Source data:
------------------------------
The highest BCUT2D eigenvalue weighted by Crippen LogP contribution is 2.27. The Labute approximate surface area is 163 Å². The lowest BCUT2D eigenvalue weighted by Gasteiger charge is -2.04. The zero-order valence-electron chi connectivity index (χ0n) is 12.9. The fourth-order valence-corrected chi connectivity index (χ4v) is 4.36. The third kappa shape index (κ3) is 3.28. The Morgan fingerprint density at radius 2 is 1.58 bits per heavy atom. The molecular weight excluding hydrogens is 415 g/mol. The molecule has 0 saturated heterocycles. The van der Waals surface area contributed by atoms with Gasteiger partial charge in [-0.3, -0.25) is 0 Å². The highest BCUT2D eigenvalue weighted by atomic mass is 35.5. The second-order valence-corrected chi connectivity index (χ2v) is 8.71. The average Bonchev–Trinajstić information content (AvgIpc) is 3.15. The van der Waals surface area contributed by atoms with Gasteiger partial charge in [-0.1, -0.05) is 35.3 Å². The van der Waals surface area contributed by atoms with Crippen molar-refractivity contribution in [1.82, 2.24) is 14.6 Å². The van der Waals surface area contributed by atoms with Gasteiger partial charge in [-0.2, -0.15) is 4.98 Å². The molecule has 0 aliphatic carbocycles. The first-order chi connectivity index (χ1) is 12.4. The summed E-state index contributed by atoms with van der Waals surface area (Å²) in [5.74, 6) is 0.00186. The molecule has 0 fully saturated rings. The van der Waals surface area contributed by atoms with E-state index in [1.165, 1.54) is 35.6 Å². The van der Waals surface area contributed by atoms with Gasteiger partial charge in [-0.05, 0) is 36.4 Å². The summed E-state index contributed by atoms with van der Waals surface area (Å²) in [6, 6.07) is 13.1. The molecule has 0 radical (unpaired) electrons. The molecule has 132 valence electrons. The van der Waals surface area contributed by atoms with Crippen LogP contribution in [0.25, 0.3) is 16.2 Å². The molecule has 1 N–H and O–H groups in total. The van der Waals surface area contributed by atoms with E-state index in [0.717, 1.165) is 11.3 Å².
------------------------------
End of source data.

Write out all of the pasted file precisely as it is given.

The highest BCUT2D eigenvalue weighted by Crippen LogP contribution is 2.27. The Labute approximate surface area is 163 Å². The lowest BCUT2D eigenvalue weighted by Gasteiger charge is -2.04. The zero-order valence-electron chi connectivity index (χ0n) is 12.9. The fourth-order valence-corrected chi connectivity index (χ4v) is 4.36. The third kappa shape index (κ3) is 3.28. The Morgan fingerprint density at radius 2 is 1.58 bits per heavy atom. The molecular weight excluding hydrogens is 415 g/mol. The molecule has 0 saturated heterocycles. The van der Waals surface area contributed by atoms with Gasteiger partial charge in [-0.3, -0.25) is 0 Å². The highest BCUT2D eigenvalue weighted by atomic mass is 35.5. The second-order valence-corrected chi connectivity index (χ2v) is 8.71. The average Bonchev–Trinajstić information content (AvgIpc) is 3.15. The van der Waals surface area contributed by atoms with Gasteiger partial charge in [-0.1, -0.05) is 35.3 Å². The van der Waals surface area contributed by atoms with Crippen molar-refractivity contribution in [1.82, 2.24) is 14.6 Å². The van der Waals surface area contributed by atoms with Gasteiger partial charge in [-0.2, -0.15) is 4.98 Å². The molecule has 0 aliphatic carbocycles. The first-order chi connectivity index (χ1) is 12.4. The summed E-state index contributed by atoms with van der Waals surface area (Å²) in [5.74, 6) is 0.00186. The molecule has 0 fully saturated rings. The van der Waals surface area contributed by atoms with E-state index in [1.165, 1.54) is 35.6 Å². The van der Waals surface area contributed by atoms with Gasteiger partial charge in [-0.05, 0) is 36.4 Å². The summed E-state index contributed by atoms with van der Waals surface area (Å²) in [6, 6.07) is 13.1. The molecule has 0 radical (unpaired) electrons. The molecule has 132 valence electrons. The van der Waals surface area contributed by atoms with Crippen LogP contribution in [0.25, 0.3) is 16.2 Å². The molecule has 1 N–H and O–H groups in total. The van der Waals surface area contributed by atoms with E-state index in [0.717, 1.165) is 11.3 Å².